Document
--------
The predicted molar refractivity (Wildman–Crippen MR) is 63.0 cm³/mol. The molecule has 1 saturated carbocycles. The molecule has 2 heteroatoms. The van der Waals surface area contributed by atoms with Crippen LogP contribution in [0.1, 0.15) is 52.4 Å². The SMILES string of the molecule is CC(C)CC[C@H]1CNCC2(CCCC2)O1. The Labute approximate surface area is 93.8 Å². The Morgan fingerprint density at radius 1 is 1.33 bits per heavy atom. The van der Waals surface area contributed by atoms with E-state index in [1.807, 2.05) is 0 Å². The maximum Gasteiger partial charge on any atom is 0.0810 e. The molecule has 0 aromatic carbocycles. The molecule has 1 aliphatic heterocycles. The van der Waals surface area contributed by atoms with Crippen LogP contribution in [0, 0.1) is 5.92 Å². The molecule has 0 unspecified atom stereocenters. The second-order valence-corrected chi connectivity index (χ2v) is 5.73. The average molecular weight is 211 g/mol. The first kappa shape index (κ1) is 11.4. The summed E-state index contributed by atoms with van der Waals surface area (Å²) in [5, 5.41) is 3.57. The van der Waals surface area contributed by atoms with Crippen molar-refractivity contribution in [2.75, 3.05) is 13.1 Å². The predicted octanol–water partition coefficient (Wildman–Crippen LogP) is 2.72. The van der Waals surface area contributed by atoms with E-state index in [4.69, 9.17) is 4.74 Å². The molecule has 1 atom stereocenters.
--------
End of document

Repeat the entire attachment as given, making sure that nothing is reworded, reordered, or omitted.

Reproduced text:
The predicted molar refractivity (Wildman–Crippen MR) is 63.0 cm³/mol. The molecule has 1 saturated carbocycles. The molecule has 2 heteroatoms. The van der Waals surface area contributed by atoms with Crippen LogP contribution in [0.1, 0.15) is 52.4 Å². The SMILES string of the molecule is CC(C)CC[C@H]1CNCC2(CCCC2)O1. The Labute approximate surface area is 93.8 Å². The Morgan fingerprint density at radius 1 is 1.33 bits per heavy atom. The van der Waals surface area contributed by atoms with E-state index in [1.807, 2.05) is 0 Å². The maximum Gasteiger partial charge on any atom is 0.0810 e. The molecule has 0 aromatic carbocycles. The molecule has 1 aliphatic heterocycles. The van der Waals surface area contributed by atoms with Crippen LogP contribution in [0, 0.1) is 5.92 Å². The molecule has 0 unspecified atom stereocenters. The second-order valence-corrected chi connectivity index (χ2v) is 5.73. The average molecular weight is 211 g/mol. The first kappa shape index (κ1) is 11.4. The summed E-state index contributed by atoms with van der Waals surface area (Å²) in [5, 5.41) is 3.57. The van der Waals surface area contributed by atoms with Crippen molar-refractivity contribution in [2.75, 3.05) is 13.1 Å². The predicted octanol–water partition coefficient (Wildman–Crippen LogP) is 2.72. The van der Waals surface area contributed by atoms with E-state index in [4.69, 9.17) is 4.74 Å². The molecule has 1 atom stereocenters.